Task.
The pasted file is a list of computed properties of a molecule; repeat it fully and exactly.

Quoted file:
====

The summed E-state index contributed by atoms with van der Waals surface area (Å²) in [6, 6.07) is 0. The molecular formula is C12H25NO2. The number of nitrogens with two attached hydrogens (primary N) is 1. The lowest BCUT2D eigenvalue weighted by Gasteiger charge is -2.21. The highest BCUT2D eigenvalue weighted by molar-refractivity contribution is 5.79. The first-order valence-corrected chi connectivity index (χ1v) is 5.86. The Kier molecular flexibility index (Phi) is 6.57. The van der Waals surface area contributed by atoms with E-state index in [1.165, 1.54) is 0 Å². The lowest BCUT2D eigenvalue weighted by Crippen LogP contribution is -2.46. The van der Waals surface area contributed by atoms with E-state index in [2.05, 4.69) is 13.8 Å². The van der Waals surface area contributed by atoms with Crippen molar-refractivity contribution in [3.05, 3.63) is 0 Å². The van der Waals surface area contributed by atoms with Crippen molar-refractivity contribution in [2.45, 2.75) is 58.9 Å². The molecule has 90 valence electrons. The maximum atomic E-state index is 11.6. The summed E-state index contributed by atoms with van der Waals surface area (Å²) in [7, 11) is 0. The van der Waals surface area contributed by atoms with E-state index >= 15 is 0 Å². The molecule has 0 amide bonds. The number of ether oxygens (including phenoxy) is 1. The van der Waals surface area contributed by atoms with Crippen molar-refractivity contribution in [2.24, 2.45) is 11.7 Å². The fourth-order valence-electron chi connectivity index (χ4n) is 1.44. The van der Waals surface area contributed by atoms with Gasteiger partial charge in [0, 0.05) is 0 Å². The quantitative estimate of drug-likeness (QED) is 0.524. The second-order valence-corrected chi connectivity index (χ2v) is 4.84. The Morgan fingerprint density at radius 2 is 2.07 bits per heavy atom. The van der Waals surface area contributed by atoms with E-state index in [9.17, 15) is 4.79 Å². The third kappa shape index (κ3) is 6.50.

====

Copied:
The summed E-state index contributed by atoms with van der Waals surface area (Å²) in [6, 6.07) is 0. The molecular formula is C12H25NO2. The number of nitrogens with two attached hydrogens (primary N) is 1. The lowest BCUT2D eigenvalue weighted by Gasteiger charge is -2.21. The highest BCUT2D eigenvalue weighted by molar-refractivity contribution is 5.79. The first-order valence-corrected chi connectivity index (χ1v) is 5.86. The Kier molecular flexibility index (Phi) is 6.57. The van der Waals surface area contributed by atoms with E-state index in [1.165, 1.54) is 0 Å². The lowest BCUT2D eigenvalue weighted by Crippen LogP contribution is -2.46. The van der Waals surface area contributed by atoms with E-state index in [2.05, 4.69) is 13.8 Å². The van der Waals surface area contributed by atoms with Crippen molar-refractivity contribution in [3.05, 3.63) is 0 Å². The van der Waals surface area contributed by atoms with Crippen molar-refractivity contribution in [2.45, 2.75) is 58.9 Å². The molecule has 90 valence electrons. The maximum atomic E-state index is 11.6. The summed E-state index contributed by atoms with van der Waals surface area (Å²) in [7, 11) is 0. The van der Waals surface area contributed by atoms with E-state index >= 15 is 0 Å². The molecule has 0 amide bonds. The number of ether oxygens (including phenoxy) is 1. The van der Waals surface area contributed by atoms with Crippen molar-refractivity contribution in [2.24, 2.45) is 11.7 Å². The fourth-order valence-electron chi connectivity index (χ4n) is 1.44. The van der Waals surface area contributed by atoms with Gasteiger partial charge in [0, 0.05) is 0 Å². The quantitative estimate of drug-likeness (QED) is 0.524. The second-order valence-corrected chi connectivity index (χ2v) is 4.84. The Morgan fingerprint density at radius 2 is 2.07 bits per heavy atom. The van der Waals surface area contributed by atoms with E-state index in [9.17, 15) is 4.79 Å². The third kappa shape index (κ3) is 6.50.